Guest Post by Professor Paul Janicke
Now that the new patent statute has put an end to qui tam actions and limited the joinder of defendants accused of infringement, we can once again take a meaningful count of patent suit filings, almost all of which are now infringement actions or DJs for noninfringement or invalidity. I ran a study of cases filed in the six-month window beginning October 1, 2011, shortly after the litigation parts of AIA became effective, through the end of March 2012.
There were 2,483 suits filed in that period, or at an annual rate of nearly 5,000 new cases. [Source: Lexis Courtlink.] The increase over earlier years, where the largest number of new patent case filings was just over 3,000, is undoubtedly due primarily to the AIA’s restraints on joining non-cooperating accused infringers in a single civil action. So there may not be more patent litigation going on, but only more files being opened with fewer defendants per action.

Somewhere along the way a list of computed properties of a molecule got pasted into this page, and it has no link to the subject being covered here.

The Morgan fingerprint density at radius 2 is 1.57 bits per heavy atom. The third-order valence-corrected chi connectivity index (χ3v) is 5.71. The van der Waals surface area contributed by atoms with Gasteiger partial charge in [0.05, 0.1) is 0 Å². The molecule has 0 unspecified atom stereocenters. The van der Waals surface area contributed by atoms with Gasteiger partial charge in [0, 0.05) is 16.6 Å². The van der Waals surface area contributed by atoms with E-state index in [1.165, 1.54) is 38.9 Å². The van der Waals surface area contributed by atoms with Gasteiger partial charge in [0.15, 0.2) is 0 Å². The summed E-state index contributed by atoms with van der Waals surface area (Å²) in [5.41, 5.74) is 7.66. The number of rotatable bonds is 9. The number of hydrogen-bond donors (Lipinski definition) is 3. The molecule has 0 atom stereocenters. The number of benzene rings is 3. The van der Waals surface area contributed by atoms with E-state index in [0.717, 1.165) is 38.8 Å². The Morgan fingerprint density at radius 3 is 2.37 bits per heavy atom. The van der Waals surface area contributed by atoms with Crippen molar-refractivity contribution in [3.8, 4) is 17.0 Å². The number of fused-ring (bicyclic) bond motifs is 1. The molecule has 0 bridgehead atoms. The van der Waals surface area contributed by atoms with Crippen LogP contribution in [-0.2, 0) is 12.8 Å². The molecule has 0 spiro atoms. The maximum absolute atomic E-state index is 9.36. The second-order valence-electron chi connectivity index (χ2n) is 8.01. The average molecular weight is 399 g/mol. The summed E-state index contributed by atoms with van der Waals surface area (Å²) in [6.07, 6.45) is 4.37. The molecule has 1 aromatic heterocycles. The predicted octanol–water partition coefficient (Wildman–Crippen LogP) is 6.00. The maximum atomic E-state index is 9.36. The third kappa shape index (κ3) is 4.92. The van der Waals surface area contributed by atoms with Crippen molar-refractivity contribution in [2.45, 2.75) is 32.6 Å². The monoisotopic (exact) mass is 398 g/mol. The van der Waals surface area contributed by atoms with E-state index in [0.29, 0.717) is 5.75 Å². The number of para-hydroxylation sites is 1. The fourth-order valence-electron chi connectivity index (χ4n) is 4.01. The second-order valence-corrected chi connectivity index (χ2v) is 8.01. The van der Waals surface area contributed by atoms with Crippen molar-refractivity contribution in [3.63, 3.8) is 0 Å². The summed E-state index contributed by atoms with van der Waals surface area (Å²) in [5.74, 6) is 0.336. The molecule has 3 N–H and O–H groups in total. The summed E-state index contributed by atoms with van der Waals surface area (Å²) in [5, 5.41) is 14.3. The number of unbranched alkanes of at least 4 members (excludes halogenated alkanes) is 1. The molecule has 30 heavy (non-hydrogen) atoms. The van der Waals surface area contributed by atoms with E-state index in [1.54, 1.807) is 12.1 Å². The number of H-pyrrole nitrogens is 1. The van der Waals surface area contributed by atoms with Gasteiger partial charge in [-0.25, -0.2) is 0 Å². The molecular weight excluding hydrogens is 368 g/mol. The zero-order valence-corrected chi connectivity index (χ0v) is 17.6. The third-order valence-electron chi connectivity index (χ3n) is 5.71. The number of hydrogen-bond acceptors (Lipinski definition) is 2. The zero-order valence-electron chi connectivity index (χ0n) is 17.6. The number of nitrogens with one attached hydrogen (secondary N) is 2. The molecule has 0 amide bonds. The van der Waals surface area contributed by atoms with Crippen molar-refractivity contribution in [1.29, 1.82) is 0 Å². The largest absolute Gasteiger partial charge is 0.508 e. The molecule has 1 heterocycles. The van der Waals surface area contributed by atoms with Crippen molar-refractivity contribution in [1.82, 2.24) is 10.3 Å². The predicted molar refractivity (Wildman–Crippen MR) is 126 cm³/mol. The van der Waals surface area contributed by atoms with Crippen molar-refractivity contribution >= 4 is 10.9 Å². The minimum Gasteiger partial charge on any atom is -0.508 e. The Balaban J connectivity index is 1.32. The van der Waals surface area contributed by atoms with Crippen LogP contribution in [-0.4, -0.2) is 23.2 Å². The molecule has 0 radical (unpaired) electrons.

We should expect to see venue shifts over prior years, as accused infringers are able to move their cases to districts that are more convenient to them, generating considerably more work for the Judicial Panel On Multidistrict Litigation to sort out where the early proceedings should occur.
Perhaps for these reasons we now see Delaware approaching the top of the list for most new filings. Eastern Texas is still first with 407 filings in the six-month period, but Delaware is a close second with 388. Northern California is a distant third with 194. (The next three are Central California (169), Northern Illinois (142), and New Jersey (90). Delaware has always been a somewhat busy patent forum. However, its share of total national patent suit filings has moved up rather dramatically: in 1995 it had 3.69% of the national total of 1,626 cases; 4.53% in 2005; 6.11% in 2008; and now for the six-month window reported here its share has jumped to 15.63%. Several commentators have noticed in the past two or three years that results in Delaware are generally good for patentees. Litigants apparently agree.